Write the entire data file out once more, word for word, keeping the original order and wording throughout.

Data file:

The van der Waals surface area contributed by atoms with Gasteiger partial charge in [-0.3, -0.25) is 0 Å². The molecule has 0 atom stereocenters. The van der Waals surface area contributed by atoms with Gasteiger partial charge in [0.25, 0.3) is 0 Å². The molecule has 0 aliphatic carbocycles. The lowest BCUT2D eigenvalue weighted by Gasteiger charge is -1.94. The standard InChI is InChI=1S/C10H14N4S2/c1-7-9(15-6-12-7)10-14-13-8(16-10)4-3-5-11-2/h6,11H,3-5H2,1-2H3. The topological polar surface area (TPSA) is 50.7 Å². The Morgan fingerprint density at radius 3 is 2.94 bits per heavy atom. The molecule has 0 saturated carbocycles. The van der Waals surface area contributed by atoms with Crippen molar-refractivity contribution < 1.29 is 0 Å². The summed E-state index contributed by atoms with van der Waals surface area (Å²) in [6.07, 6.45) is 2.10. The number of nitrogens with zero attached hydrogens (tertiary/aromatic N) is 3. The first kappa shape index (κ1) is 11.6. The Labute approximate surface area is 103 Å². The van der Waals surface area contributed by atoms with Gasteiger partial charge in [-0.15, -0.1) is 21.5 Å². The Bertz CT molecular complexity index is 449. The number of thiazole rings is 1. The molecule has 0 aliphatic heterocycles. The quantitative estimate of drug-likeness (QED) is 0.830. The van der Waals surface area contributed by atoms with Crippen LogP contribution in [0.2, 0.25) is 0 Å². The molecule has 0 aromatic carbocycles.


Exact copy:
The van der Waals surface area contributed by atoms with Gasteiger partial charge in [-0.3, -0.25) is 0 Å². The molecule has 0 atom stereocenters. The van der Waals surface area contributed by atoms with Gasteiger partial charge in [0.25, 0.3) is 0 Å². The molecule has 0 aliphatic carbocycles. The lowest BCUT2D eigenvalue weighted by Gasteiger charge is -1.94. The standard InChI is InChI=1S/C10H14N4S2/c1-7-9(15-6-12-7)10-14-13-8(16-10)4-3-5-11-2/h6,11H,3-5H2,1-2H3. The topological polar surface area (TPSA) is 50.7 Å². The Morgan fingerprint density at radius 3 is 2.94 bits per heavy atom. The molecule has 0 saturated carbocycles. The van der Waals surface area contributed by atoms with Crippen molar-refractivity contribution < 1.29 is 0 Å². The summed E-state index contributed by atoms with van der Waals surface area (Å²) in [6.07, 6.45) is 2.10. The number of nitrogens with zero attached hydrogens (tertiary/aromatic N) is 3. The first kappa shape index (κ1) is 11.6. The Labute approximate surface area is 103 Å². The van der Waals surface area contributed by atoms with Gasteiger partial charge in [-0.15, -0.1) is 21.5 Å². The Bertz CT molecular complexity index is 449. The number of thiazole rings is 1. The molecule has 0 aliphatic heterocycles. The quantitative estimate of drug-likeness (QED) is 0.830. The van der Waals surface area contributed by atoms with Crippen LogP contribution in [0.2, 0.25) is 0 Å². The molecule has 0 aromatic carbocycles.